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Charlotte de Rothschild (soprano);

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WORDS, WORDS - IDLE WORDS ? Arthur Butterworth reflects on Programme Notes

It is not clear just when programme notes first became customary. In this country it seems that John Ella, a celebrated concert-promoter of the 1840s, was perhaps the first to provide them, although it is equally possible that Arne (of Rule Britannia fame) gave his patrons at least some indication as to the nature of the glees and catches to be sung at his Drury Lane vocal concerts.

In modern times the lavishly-produced - and often outrageously expensive - programme has become something of a mark of a concert-giving body's prestige. Do they serve any purpose? Well, they can, but regrettably very often do not. It depends on whom they are really addressed to. At one time it seems to have been assumed that all listeners were musically literate; for instance, that coterie of cultured upper-class members of the close-knit German community in Manchester - most of whom probably were indeed very musically literate and who would consider it de rigueur to be seen at the Hallé Thursday evening concerts before the First World War (and even into the 1920s and 1930s) - were provided with a printed programme which ran to several pages and which included copious music-type examples of principal themes from the works to be performed. Such musical extracts were illuminated (if that is not really a misleading word in this context) by long, learned and more often than not quite meaningless and utterly confusing verbiage which academic musicians have always loved to indulge in (and still do), perhaps believing that in this way they raise themselves to the level of the real musicians: the performers. [Even as late as 1965 I was asked to supply music-type extracts from my own Second Symphony for publication - believe it or not - in the Bradford Telegraph & Argus for an article which appeared on the very day of its Bradford première; a whole half-page it turned out to be (juxtaposed next to an article on housing in some newly-developed council estate near Odsal Top)].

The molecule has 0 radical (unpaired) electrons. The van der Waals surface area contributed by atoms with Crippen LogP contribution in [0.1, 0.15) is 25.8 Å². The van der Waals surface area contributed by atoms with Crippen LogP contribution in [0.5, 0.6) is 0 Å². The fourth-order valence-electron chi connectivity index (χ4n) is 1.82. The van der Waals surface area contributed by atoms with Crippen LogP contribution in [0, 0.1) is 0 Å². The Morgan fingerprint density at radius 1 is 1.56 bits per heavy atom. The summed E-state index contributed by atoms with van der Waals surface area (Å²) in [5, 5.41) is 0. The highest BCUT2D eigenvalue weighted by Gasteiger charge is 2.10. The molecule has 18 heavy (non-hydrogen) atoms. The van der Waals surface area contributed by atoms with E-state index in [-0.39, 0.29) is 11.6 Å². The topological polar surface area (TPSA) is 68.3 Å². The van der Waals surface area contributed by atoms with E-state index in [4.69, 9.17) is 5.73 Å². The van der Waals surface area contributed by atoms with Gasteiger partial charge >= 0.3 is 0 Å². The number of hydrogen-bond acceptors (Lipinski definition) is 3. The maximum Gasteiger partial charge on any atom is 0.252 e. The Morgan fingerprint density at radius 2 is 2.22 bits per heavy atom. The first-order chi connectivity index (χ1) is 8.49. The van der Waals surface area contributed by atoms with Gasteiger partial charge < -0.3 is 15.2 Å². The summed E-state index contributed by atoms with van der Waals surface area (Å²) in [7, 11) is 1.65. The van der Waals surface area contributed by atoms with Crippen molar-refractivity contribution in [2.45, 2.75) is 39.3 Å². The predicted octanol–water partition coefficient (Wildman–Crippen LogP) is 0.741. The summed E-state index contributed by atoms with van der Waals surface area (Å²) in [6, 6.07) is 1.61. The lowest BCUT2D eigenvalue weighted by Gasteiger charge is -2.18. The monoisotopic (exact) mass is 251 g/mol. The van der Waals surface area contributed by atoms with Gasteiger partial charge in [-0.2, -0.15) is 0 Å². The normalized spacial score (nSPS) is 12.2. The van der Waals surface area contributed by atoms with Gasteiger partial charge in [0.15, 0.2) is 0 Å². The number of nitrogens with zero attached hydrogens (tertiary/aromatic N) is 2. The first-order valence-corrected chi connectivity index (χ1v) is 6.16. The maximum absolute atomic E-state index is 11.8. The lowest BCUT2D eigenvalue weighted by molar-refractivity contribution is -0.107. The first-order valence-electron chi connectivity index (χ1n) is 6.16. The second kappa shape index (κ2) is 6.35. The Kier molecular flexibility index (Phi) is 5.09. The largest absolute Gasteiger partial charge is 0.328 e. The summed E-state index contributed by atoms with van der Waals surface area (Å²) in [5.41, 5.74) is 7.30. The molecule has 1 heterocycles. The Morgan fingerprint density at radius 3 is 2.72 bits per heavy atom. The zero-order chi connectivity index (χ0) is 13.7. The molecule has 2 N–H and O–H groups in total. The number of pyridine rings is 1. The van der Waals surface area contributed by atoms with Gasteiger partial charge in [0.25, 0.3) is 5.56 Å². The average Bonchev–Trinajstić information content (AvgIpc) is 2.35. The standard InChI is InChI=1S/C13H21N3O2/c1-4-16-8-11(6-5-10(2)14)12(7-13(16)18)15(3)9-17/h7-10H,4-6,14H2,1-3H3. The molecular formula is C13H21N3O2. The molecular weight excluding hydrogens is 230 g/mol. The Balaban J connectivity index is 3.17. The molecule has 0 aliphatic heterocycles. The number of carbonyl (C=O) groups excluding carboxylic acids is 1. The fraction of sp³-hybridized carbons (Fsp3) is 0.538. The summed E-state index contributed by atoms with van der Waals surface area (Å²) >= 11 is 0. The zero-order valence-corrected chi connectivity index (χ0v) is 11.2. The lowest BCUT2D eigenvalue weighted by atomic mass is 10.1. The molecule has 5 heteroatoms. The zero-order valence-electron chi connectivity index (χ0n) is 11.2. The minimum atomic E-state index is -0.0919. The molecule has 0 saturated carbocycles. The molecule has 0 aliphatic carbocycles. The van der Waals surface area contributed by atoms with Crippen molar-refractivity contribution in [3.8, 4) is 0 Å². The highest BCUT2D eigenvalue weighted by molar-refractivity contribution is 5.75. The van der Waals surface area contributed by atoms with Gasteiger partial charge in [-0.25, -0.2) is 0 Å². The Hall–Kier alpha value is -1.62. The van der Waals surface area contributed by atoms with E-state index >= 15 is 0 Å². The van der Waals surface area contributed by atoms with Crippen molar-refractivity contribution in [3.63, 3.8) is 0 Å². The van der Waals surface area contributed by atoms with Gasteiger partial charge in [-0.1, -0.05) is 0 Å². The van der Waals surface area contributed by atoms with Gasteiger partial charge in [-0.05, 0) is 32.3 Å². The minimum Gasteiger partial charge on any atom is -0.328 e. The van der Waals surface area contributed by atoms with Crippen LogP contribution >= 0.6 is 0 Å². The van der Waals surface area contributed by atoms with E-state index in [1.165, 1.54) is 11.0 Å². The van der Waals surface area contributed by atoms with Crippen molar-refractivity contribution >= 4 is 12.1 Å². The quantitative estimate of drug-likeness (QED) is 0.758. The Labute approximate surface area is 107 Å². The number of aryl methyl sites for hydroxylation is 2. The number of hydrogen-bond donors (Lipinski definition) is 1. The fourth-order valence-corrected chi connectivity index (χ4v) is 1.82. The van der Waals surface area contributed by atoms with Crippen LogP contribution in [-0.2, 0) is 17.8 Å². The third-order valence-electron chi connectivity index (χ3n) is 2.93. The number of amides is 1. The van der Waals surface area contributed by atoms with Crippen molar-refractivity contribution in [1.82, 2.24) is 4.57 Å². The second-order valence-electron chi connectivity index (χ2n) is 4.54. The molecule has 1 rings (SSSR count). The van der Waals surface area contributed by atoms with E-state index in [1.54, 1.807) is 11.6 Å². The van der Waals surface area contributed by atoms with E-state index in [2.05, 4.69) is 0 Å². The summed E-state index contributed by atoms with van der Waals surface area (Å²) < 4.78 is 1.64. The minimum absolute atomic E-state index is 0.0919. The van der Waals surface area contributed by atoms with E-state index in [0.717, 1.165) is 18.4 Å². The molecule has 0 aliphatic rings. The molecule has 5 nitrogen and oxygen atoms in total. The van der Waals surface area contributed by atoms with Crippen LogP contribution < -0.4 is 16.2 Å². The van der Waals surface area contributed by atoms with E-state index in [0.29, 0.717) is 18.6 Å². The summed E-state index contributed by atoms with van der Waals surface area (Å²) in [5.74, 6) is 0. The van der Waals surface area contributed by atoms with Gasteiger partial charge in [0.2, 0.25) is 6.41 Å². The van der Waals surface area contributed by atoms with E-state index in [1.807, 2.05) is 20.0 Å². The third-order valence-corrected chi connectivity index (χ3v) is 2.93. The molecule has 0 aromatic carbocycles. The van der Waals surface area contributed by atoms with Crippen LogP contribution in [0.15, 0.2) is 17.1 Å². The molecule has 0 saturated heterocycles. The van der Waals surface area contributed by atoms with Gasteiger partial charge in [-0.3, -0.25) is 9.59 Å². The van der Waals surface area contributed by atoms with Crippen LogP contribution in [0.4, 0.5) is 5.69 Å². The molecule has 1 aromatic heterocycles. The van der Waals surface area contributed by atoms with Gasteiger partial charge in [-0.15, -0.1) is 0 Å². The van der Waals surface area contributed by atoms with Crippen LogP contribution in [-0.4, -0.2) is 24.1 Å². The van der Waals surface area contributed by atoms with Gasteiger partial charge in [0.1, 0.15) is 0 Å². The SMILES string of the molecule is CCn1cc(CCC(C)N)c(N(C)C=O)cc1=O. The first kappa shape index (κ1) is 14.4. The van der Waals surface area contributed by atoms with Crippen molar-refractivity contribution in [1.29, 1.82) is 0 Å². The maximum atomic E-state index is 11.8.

'Eh, Simpkins, wot's a
seventh?', I whispered to my
companion - but he
didn't know either....

Manchester school-children's Monday evening concerts in the 1930s were hardly less sumptuously provided with printed notes. I well remember reading one of these about the Elgar Violin Concerto which mentioned Elgar's 'characteristic fall of a seventh. 'Eh, Simpkins, wot's a seventh?', I whispered to my companion - but he didn't know either; so instead of listening to this stunning music I spent the next 50 minutes or so trying to imagine what a 'seventh' might be and how it related to what I was hearing for the first time.

Indeed reading about it rather
than listening to the actual performance
might even be the more
rewarding element of many concerts of this nature...

Assuming the audience to be made up solely of erudite music students and other fashionable intellectuals who can all be expected to be familiar with technical processes and the current in-jargon (such as at up-market contemporary music festivals) it might well be part of the general frisson of intellectual superiority to provide learned dissertations about the music. Indeed reading about it rather than listening to the actual performance might even be the more rewarding element of many concerts of this nature: all that animated conversation in the bar afterwards: so stimulating!

But most listeners are not like this. They are certainly curious to know something about unfamiliar music, but lack technical understanding. Even were they to be provided with full scores of the works to be performed and literary descriptions of the course of the music being heard, this would not serve the prime purpose of listening to music. At one time it was rather smart to be seen at concerts with miniature scores in hand. In the case of a first performance this would hardly be possible- though there have been exceptions: for the first performance of Elgar's Falstaff at the Leeds Festival of 1913 miniature scores were on sale before the work had even been rehearsed - enterprise indeed on the part of Novello's of those days.